Here we find the age-old tradition of expecting Gays to lead lives corralled by the standards of heterosexual bigots. The logic on the part of homophobes is that children of Gay couples will be tortured by their peers. They believe, apparently, that children of heterosexuals are immune to or never fall victim to any sort of harassment. The fact of the matter is, as I can tell you from personal experience, that having heterosexual parents provides little or no buffer from the hateful acts of schoolchildren. In addition, it is a natural and blessed fact these days--as opposed to just five or ten years ago--that most young people don’t give a damn if their friends are being raised by pandas, let alone by a same-sex couple. Indeed, children are becoming more open-minded daily, leaving behind the prejudices held by their parents.

What is much more important and sinister is that the people who want to "save the children" from the woes of being tortured by their classmates for having Gay parents, or for being Gay themselves, don’t seem to be overly concerned about the children who are going to do the torturing. No mention is made of the fact that children need to be raised to leave other people alone. The actions of these Nazi children and their Nazi parents don’t seem to be of any consequence, yet Gay couples should be horsewhipped for wanting to raise children in a loving home, and Gay children should be forced to lead a hidden life. Tolerance education programs are met with a hail of protest. Parents do not want teachers telling their children that they should not hate, abuse, or attempt to ruin the lives of Gay people. To these parents, such an education program would serve to endorse the so-called Gay lifestyle and indoctrinate youth to join the ranks of the ever-growing Gay army. When children see their parents protest tolerance education, the message is clear: Tolerance is bad; intolerance and abuse are good. Gay kids should stay in the closet, and Gay parents should lose custody of their children. Bigots are catered to, while Gays are left out in the cold.

In the minds of people who think that sexuality can be programmed, Gays are infinitely more powerful than anyone else when it comes to indoctrination. Often encountered is the ill-conceived anxiety that children who are overly exposed to homosexuality will become Gay. I’ll never forget reading a passage relating to the Odu Ogbe’di, in an otherwise masterful work on dilogun (cowrie shell divination), that "the child who comes in this Odu should be kept away from homosexuals, as they may fall into this lifestyle." The ignorance that acts as foundation to this kind of theory is overwhelming. Case study after case study has indicated that children raised by same-sex couples are no more likely to "turn out" (ha!) Gay than anyone else. Indeed, some studies have even shown the opposite to be true. If sexual preference were hereditary, or even the result of environmental causes, one would think that the world would be virtually Gay-free. Considering the fact that the vast majority of Gay people in the world were raised by straight parents and, until recently, only a tiny percentage were exposed to other Gays (either in person or in the media) before they became aware of their sexuality, I doubt that hypothesis very much.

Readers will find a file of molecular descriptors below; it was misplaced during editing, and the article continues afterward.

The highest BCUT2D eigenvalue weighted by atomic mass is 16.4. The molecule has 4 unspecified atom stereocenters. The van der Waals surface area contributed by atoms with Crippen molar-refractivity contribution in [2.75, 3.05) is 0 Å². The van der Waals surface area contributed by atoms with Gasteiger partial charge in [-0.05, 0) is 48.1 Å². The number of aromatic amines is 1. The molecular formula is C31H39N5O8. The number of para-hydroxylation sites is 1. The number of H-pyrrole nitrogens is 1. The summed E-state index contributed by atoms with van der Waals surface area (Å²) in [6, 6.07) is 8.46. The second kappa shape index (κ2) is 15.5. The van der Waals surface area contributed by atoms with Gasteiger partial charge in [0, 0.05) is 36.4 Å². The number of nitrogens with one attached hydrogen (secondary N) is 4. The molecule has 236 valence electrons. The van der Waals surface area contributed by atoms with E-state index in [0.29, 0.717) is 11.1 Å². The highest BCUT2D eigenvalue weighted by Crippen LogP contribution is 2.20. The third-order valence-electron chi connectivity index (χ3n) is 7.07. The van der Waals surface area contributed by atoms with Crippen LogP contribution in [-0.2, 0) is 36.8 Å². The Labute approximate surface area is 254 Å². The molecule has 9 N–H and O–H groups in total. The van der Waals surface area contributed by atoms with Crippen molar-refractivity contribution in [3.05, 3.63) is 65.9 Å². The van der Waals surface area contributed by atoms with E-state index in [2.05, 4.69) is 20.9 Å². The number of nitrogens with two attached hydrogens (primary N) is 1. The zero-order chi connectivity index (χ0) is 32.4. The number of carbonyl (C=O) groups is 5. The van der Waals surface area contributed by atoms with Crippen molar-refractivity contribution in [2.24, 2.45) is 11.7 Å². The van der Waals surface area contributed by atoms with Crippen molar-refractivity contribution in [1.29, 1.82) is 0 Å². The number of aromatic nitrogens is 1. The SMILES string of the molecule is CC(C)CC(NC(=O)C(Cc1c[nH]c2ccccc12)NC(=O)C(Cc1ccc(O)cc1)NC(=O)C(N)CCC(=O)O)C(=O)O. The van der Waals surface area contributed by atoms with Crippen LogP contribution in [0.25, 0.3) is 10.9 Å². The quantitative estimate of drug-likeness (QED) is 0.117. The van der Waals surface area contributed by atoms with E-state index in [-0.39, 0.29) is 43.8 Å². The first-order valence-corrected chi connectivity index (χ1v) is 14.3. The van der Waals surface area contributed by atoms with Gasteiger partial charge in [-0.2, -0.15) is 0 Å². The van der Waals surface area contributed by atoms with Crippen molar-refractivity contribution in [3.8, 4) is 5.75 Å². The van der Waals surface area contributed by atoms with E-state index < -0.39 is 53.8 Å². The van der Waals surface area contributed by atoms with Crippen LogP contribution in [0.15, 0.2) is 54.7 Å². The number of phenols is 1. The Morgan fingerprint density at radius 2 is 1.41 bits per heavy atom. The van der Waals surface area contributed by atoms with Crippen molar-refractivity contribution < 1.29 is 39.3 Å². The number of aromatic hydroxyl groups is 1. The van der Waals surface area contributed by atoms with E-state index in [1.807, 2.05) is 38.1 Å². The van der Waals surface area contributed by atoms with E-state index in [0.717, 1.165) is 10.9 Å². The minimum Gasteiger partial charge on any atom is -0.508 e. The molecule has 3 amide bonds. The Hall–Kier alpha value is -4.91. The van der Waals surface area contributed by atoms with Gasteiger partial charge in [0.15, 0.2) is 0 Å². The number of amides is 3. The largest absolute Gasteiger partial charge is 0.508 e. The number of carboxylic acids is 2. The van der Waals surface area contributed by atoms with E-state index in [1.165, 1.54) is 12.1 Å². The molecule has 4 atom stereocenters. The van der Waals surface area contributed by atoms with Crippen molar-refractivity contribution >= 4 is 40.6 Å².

Snapshot: Foolishly hoping for a rend in tradition, I sit in an AOL chat room and await an intelligent conversation. A very young and naive priest is pontificating. "I don't allow Gays in my Ile," says he, "not because I don't like them, but because my Ita says I can't." There is no Odu that restricts an individual from attending to the spiritual needs of others based on sexuality, but I am not going to step between this guy and the godfather who chumped him. Besides, he doesn't even have an Ile from which he can restrict Gays, or anyone else, for that matter. He mercilessly continues: "It is not a prejudice, it's Odu. I can't eat eggs, but I don't hate THEM either." It is interesting to me that human beings can be dismissed from one's life as easily as inanimate objects. We are now no better than food. An Aleyo pipes up. "My Ile is the same way, " she says confidently. She has found a co-conspirator in her acceptance of her elders' hatred. None of these people have anything against Gay people, they say. Apparently they have nothing against bigots either. Maybe I am being too hard on them. They are, after all, only listening to their elders. I pray for their strength of character, that they may find the intestinal fortitude to seek a priest who does not discriminate.